I am a machine learning Ph.D. candidate. I design and code artificial intelligence algorithms that can learn from examples. They are like programs that can program themselves. I spend most of my time discussing new ideas for algorithms, coding in Python, drinking tea and reading up on recent developments.
My research focuses on large-scale deep neural networks. I've been able to apply some of my work at Google and Microsoft through internships. These days, I'm working on distributing the learning of neural networks on clusters of computers. I’ve also worked on new learning algorithms that can extrapolate data. Here is such an algorithm making up images of faces:
How did you learn to program?
It all started when I realized that all you needed to make programs was a computer. Here was a way to translate my wacky ideas into reality without any money or heavy lifting. I’ve always had a wide imagination so I thought that was very exciting. Programming meant being able to make my own games, websites and tools.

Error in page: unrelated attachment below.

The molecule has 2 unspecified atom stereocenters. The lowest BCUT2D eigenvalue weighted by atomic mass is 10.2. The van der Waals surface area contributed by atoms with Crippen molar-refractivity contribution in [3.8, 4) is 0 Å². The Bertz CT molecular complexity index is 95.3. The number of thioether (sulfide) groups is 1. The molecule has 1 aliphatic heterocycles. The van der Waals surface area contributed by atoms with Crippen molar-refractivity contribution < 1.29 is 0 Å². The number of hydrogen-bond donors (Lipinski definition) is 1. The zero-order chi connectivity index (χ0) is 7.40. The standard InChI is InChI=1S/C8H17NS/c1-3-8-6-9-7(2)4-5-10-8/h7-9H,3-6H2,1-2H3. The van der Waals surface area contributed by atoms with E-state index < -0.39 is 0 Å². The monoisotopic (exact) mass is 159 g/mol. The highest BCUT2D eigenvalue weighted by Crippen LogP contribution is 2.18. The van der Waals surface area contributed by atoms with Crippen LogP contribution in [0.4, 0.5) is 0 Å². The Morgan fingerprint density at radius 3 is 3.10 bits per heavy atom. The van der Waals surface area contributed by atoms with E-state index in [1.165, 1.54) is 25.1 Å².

So in middle school around 1999, I bought a programming book. That book was so dry that it made me give up. A year later, I stumbled upon Howstuffworks’ excellent C programming tutorial. The very same day I was writing my first programs. At first they were pretty simple, but it was cool to see all the things you could make the computer do. I honed my skills mostly by working on my own projects and by contributing to open source projects on Sourceforge. Later on, I broadened my knowledge by studying computer engineering in university.
What do you do when you're not programming?
My favorite way to move around is biking. I ride about 100 km per week in the summer. It helps me clear my mind and stay in shape. I also enjoy playing music. I listen to all kinds of music (like rock, reggae and rap), and I try to play a bit of everything with my bass.
What’s your one piece of advice for new programmers?
The more you know, the more you can do. However, you don’t need to know everything to get things done. Just a bit of know-how is enough to get started on most projects, you can learn the rest along the way. Don’t be afraid to break stuff, it’s all virtual anyway.